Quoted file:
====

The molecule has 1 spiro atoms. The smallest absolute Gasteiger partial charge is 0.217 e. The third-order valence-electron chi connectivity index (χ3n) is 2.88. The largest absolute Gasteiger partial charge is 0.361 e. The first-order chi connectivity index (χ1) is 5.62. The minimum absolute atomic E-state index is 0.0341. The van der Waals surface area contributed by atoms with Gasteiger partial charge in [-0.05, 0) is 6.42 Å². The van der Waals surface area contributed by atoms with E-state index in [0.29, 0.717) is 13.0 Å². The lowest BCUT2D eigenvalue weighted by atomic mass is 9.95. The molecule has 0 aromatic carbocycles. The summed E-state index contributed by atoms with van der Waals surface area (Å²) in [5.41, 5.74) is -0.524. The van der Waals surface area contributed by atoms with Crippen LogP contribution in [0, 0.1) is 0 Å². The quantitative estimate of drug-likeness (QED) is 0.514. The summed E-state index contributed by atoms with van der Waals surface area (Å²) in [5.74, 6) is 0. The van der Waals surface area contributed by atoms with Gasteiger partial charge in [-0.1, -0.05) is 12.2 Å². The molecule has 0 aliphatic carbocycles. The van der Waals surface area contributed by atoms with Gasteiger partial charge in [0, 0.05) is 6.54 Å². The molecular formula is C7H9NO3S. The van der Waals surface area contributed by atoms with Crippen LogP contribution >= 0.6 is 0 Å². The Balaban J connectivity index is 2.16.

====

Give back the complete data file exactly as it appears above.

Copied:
The molecule has 1 spiro atoms. The smallest absolute Gasteiger partial charge is 0.217 e. The third-order valence-electron chi connectivity index (χ3n) is 2.88. The largest absolute Gasteiger partial charge is 0.361 e. The first-order chi connectivity index (χ1) is 5.62. The minimum absolute atomic E-state index is 0.0341. The van der Waals surface area contributed by atoms with Gasteiger partial charge in [-0.05, 0) is 6.42 Å². The van der Waals surface area contributed by atoms with E-state index in [0.29, 0.717) is 13.0 Å². The lowest BCUT2D eigenvalue weighted by atomic mass is 9.95. The molecule has 0 aromatic carbocycles. The summed E-state index contributed by atoms with van der Waals surface area (Å²) in [5.41, 5.74) is -0.524. The van der Waals surface area contributed by atoms with Crippen LogP contribution in [0, 0.1) is 0 Å². The quantitative estimate of drug-likeness (QED) is 0.514. The summed E-state index contributed by atoms with van der Waals surface area (Å²) in [5.74, 6) is 0. The van der Waals surface area contributed by atoms with Gasteiger partial charge in [-0.1, -0.05) is 12.2 Å². The molecule has 0 aliphatic carbocycles. The van der Waals surface area contributed by atoms with Gasteiger partial charge in [0, 0.05) is 6.54 Å². The molecular formula is C7H9NO3S. The van der Waals surface area contributed by atoms with Crippen LogP contribution >= 0.6 is 0 Å². The Balaban J connectivity index is 2.16.